Over the last month, our communities have been rocked by economic hardship, police brutality, and violence. Whether it’s Covid-19 or issues related to race and policing, the deep feelings of anger, despair, and hopelessness that many are experiencing are understandable, and we need effective political and community leadership to repair America’s damaged economic, social, and institutional fabric.
For those of us who work with or volunteer for community-based organizations, we know progress has been made and can continue to be made by local leaders who bring people together to solve social challenges. Civil society groups have a track record of success in helping people lift each other up and overcome challenges. They do so not by overlooking our differences, but by using our differences as an asset to help us grow as individuals, learn from each other, and better understand one another. As neighbors support each other through difficult situations and form mutually beneficial relationships, their bonds strengthen our communities as well.
In recent weeks, we have paid tribute to “the helpers.” This month, we are highlighting some of “the do-ers”—inspiring nonprofit leaders who have worked in and with America’s black communities to break down barriers and provide pathways to opportunities—an effort that dates back to the founding of New York City’s Urban League in 1910.
In 1985, Eloise Samuels, James Hunter, and a few other African-American corporate executives created the New Jersey Orators (NJO) to address “the lack of formal language skills of young people who visited and interviewed for jobs at their respective companies.” Today, NJO teaches public speaking, reading and media arts literacy, college readiness, and life skills to youth ages 7 to 18, building confidence and self-esteem along the way. Through their after-school classes and contests, NJO is closing the racial achievement gap, improving educational outcomes, fostering resilience, and much more. Since its founding, NJO has grown tremendously with a network of more than 500 members and volunteers and 22 chapters in New Jersey and Pennsylvania.
Vy Higgensen is a musical theater producer and former New York City radio personality who founded Mama Foundation for the Arts in 1999 to “preserve and promote the history and fundamentals of gospel, jazz, and R&B music for current and future generations.” Based in Harlem, Higgensen’s foundation provides “access to quality training and employment as performing artists at no cost.” One of her programs, Gospel for Teens, not only passes on the gospel music tradition but has become an engine for uplifting adolescents by helping to teach self-discipline, the ability to collaborate and cooperate with others, and the focus needed to succeed academically. Perhaps even more importantly, the teenage participants, including some from troubled families, gain a family-style group of peers and mentors, who encourage their talent and support them.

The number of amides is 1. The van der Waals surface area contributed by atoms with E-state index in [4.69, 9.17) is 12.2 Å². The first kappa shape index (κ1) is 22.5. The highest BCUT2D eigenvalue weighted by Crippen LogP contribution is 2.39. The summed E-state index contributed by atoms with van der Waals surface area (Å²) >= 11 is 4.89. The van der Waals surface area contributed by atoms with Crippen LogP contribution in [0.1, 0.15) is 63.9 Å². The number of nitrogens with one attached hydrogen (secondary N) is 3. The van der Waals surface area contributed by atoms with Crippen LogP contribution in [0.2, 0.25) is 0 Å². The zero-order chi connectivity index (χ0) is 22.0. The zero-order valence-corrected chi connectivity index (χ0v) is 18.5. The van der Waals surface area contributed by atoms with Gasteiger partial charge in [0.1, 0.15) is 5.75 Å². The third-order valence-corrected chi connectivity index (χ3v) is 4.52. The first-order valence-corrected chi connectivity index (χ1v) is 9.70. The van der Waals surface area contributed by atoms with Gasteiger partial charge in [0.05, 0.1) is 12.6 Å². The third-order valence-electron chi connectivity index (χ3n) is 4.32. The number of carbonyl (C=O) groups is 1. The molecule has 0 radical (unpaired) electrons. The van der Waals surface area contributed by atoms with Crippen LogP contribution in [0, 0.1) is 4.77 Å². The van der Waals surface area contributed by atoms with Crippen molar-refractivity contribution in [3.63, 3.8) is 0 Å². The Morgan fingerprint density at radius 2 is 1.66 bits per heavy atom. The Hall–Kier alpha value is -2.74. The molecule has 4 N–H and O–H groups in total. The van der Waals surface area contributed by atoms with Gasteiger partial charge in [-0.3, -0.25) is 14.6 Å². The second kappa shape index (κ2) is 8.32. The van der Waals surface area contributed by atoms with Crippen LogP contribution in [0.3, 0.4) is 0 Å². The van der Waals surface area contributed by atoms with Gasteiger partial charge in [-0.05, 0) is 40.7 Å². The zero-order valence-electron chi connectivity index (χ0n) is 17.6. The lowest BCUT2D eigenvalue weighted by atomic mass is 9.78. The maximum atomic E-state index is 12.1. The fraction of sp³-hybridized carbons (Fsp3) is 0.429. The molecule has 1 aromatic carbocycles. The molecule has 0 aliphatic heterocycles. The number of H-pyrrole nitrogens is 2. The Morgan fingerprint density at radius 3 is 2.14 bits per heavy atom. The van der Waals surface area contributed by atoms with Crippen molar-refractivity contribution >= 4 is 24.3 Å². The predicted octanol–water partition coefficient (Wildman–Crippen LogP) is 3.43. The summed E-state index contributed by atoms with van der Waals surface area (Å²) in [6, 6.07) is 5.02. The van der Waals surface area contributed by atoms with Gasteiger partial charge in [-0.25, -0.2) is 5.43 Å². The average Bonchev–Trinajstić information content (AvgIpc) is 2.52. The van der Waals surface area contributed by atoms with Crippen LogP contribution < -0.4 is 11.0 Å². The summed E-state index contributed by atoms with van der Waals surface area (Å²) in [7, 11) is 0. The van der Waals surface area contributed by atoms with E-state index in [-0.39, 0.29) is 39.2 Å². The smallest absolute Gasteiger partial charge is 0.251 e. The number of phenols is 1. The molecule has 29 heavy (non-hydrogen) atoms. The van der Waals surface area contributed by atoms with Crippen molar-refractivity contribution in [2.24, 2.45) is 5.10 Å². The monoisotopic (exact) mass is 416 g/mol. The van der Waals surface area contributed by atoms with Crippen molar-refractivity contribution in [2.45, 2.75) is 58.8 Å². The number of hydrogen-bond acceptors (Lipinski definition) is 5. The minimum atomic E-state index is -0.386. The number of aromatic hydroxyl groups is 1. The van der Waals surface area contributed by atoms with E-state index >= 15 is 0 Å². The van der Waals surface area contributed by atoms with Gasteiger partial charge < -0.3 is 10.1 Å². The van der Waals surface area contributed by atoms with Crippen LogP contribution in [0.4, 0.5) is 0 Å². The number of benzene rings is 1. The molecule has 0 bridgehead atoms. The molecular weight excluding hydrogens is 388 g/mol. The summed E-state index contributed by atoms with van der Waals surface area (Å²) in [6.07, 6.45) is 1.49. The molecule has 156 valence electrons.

Twenty-five years ago, Mack McCarter founded Community Renewal International (CRI) in Shreveport, Louisiana, with the goal of transforming communities through intentional relationship-building that transcends differences like age, race, gender, education, income level, and more. By building trust within and between communities, CRI fights disconnection and dysfunction, which has resulted in significant improvements in public safety, educational outcomes, and community members’ attitudes toward the future. One example is CRI’s Friendship House run by Emmitt and Sharpel Welch in Shreveport’s historically black neighborhood of Allendale. A beacon of hope in what originally was a low-income, high-crime area, the Friendship House offers a safe place for after-school education programs, character building, GED courses, family nights, and more. Over the years, Friendship Houses have helped reduce major crime in their Shreveport neighborhoods by nearly 45%.
These are only a few of the countless local leaders who, with the help of their colleagues, philanthropy, and volunteers, have made a difference not only in their community but for so many young people. They saw the opportunity to make a difference and took it upon themselves to do just that.
Alexandra Cohill is project manager for Civil Society at the Manhattan Institute
The Manhattan Institute's Tocqueville Project celebrates and promotes America’s long tradition of civil-society organizations and leaders who are addressing a significant social challenge in their community. With the help of volunteers and private philanthropy, these individuals strengthen our communities and keep our social fabric from fraying. For more information on MI's Civil Society Awards and past winners, visit www.civilsocietyawards.com.
Photo courtesy of Community Renewal International